Editor's note: Although written for the community newspaper industry, this article provides useful insight and guidance for any publisher trying to decide how to balance print and web.
by Gary Sosniecki
I cringed when I saw a publisher friend's new Web site.
That's because my friend is giving away his entire newspaper, page by page, on the Internet.
Why would anyone pay 50 cents for his newspaper when every word can be read online?
Metro newspapers have closed in Denver and Seattle, others are in bankruptcy, and part of the blame rests with Internet strategies that removed the incentive for readers to buy their print editions.
Every newspaper needs its own Web site if for no other reason than to protect its franchise as the community's purveyor of news and advertising. And until the masses are willing to pay for online content, which won't happen anytime soon, access to the Web site needs to be free.
But giving away all the content of your core product is foolhardy if you still want readers to buy that core product.
What's the solution?
Community newspapers should strive for a balance between print and online. Your Web site should have enough content that you can sell advertising to support it and, hopefully, make a profit. But it should complement your newspaper, not compete with it.
Yes, some content will be duplicated. A community newspaper's Web site should include a couple of stories from your front page, an editorial, obits and some local sports. But don't give away too much.
Instead, post content that you don't have room for in your newspaper: Extra photos from your school coverage. Columns from your legislators. Full text of speeches. Church sermons. Consumer tips from your university's extension service. Reader-submitted photos.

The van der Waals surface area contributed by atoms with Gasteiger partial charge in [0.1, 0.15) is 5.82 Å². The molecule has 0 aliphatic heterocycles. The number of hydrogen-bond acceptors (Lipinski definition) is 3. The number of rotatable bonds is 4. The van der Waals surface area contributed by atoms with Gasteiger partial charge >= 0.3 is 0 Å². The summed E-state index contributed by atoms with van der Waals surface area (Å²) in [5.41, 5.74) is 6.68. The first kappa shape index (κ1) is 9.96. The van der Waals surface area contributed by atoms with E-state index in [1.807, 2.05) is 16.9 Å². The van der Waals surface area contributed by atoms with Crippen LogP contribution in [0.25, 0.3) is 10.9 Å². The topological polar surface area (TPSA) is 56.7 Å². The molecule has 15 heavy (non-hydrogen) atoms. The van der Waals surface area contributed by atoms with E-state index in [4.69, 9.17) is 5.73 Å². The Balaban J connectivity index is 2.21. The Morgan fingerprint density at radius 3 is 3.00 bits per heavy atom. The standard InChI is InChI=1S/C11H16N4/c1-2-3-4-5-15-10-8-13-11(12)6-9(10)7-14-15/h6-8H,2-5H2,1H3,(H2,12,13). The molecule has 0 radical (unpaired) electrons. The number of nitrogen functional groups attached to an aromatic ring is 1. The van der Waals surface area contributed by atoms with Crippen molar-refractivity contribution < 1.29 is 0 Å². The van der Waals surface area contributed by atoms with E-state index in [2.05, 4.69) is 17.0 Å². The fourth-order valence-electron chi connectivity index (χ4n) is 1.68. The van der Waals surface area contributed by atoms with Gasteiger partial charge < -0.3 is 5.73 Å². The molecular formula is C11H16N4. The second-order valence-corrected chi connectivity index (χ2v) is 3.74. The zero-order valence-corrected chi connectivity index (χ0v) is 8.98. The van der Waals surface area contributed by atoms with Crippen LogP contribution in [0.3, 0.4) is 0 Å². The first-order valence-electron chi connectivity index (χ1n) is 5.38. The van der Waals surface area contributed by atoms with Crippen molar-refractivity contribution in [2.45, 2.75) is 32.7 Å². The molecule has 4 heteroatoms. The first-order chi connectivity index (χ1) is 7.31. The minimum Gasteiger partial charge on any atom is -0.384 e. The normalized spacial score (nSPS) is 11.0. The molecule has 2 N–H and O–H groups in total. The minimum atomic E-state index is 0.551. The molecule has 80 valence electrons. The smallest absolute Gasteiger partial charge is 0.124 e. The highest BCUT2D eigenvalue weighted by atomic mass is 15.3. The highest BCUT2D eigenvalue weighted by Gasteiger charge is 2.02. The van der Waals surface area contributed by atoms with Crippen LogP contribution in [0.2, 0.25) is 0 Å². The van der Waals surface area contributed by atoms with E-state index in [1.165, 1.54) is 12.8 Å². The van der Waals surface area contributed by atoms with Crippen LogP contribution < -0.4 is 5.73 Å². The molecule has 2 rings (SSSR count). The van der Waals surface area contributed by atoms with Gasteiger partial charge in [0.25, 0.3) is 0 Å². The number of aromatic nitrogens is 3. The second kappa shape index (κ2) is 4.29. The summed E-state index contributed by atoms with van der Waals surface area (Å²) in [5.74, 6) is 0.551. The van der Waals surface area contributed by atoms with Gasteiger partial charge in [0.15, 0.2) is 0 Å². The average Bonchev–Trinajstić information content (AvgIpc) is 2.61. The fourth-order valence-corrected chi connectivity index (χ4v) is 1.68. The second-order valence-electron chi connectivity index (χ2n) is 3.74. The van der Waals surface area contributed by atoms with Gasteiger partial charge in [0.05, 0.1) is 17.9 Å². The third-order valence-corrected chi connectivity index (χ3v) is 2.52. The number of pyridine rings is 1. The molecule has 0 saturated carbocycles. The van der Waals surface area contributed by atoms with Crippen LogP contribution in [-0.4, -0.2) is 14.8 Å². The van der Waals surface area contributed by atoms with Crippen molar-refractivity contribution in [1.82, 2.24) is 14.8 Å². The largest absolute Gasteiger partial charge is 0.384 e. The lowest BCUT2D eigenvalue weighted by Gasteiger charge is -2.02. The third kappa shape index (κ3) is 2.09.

Remember to post online updates between your print editions: Death notices. Sports scores. Boil orders. School closings. Candidate filings. A few paragraphs of breaking news after a fire, traffic accident or school board meeting, always promoting that a full report can be found in your next print edition.
Learn how to post video clips. It doesn't take much expertise or fancy equipment to upload highlights from a football game, city-council meeting or news conference to your Web site.
In effect, make your Web site a separate product from your newspaper while creating reader and advertiser demand for both.
If, as my publisher friend did, you choose to do an e-edition - posting full-page pdfs of your newspaper online - make sure that it's password protected so readers can't access it without a subscription.
Otherwise, the only readers your print edition will have are those without Internet access.
And that number shrinks every day.
Gary Sosniecki is a regional sales manager for Townnews.com specializing in weekly newspapers. He owned three weekly newspapers and published a small daily in Missouri during a 34-year newspaper career. He may be reached at email@example.com.